Photo: Dylan Buell (Getty)

Brewers outfielder Christian Yelich hit for the cycle in a game against the Reds back on August 29. It was a career night for Yelich, who finished 6-for-6 from the plate with three RBI in a wacky Brewers win. Yelich hit three dingers and drove in nine runs in that three-game series, so the Reds were very happy to move on to the non-Yelich portion of their late-season schedule.

But Monday night was the start of another series between the Brewers and Reds, and Yelich used it as an occasion to do what no other player in MLB history had ever done before: he hit for a cycle for the second time in one season against the same team.

This time Yelich did it in four at-bats, and in time to be substituted out in the eighth inning. And like all the best ones, this cycle ended with a triple, by far the rarest and hardest part of any cycle. Baseball has been around for a very long time, and there have only been 322 cycles in its recorded history, and Yelich has now hit the last two of them. This is arbitrary but fun: Aaron Hill in 2012 is the last player whose name appears consecutively on this big list of cycles, when he hit two in 11 days as a member of the Arizona Diamondbacks. Prior to that you have to go all the way back to John Reilly, who hit the third and fourth cycles in baseball history in a seven-day period back in 1883, to find another player who hit a second cycle before anyone else in baseball hit one.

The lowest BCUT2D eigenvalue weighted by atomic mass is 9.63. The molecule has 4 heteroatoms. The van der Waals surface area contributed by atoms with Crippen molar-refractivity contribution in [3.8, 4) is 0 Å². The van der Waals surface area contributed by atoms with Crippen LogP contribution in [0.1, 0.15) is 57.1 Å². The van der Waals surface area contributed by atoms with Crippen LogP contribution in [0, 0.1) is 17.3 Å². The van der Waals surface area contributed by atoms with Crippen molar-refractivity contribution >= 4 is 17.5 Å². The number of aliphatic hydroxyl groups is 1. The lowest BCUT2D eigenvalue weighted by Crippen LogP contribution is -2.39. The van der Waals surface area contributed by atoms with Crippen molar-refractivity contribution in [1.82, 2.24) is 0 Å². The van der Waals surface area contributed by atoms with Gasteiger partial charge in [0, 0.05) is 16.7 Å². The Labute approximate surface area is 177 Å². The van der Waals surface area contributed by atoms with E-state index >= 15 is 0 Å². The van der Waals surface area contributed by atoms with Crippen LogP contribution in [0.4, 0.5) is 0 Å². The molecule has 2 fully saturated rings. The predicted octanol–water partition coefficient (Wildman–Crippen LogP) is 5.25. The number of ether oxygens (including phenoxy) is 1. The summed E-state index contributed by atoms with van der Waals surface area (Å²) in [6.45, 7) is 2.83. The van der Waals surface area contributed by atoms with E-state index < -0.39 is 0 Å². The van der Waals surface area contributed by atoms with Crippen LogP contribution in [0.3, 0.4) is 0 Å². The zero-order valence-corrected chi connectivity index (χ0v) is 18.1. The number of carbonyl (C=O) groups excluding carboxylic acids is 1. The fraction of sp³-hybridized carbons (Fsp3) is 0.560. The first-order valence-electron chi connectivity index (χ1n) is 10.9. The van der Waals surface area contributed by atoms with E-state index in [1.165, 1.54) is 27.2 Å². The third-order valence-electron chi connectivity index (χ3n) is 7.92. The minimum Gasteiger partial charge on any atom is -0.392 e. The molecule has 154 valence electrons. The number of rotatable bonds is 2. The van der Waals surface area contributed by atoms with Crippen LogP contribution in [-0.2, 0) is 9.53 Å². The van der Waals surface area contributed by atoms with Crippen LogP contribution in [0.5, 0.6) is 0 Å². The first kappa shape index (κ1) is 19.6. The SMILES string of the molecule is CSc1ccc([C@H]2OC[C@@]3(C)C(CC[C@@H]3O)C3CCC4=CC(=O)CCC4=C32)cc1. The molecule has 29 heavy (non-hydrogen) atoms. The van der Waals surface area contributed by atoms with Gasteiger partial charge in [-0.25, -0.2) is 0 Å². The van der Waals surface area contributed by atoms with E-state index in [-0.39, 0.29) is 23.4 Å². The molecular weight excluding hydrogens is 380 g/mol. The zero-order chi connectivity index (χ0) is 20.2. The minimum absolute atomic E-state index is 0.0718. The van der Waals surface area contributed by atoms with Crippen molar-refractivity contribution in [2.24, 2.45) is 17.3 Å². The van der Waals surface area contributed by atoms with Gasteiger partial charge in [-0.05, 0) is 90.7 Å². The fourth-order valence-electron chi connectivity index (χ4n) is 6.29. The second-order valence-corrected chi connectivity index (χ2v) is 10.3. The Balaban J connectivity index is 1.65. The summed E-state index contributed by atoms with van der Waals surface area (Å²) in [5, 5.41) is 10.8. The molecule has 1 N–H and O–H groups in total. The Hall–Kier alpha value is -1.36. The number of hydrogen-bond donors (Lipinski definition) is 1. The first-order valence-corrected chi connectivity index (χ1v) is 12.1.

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At any rate, unfortunately for Bob Castellini, the Cincinnati Reds now belong to Christian Yelich. He may do with them what he will.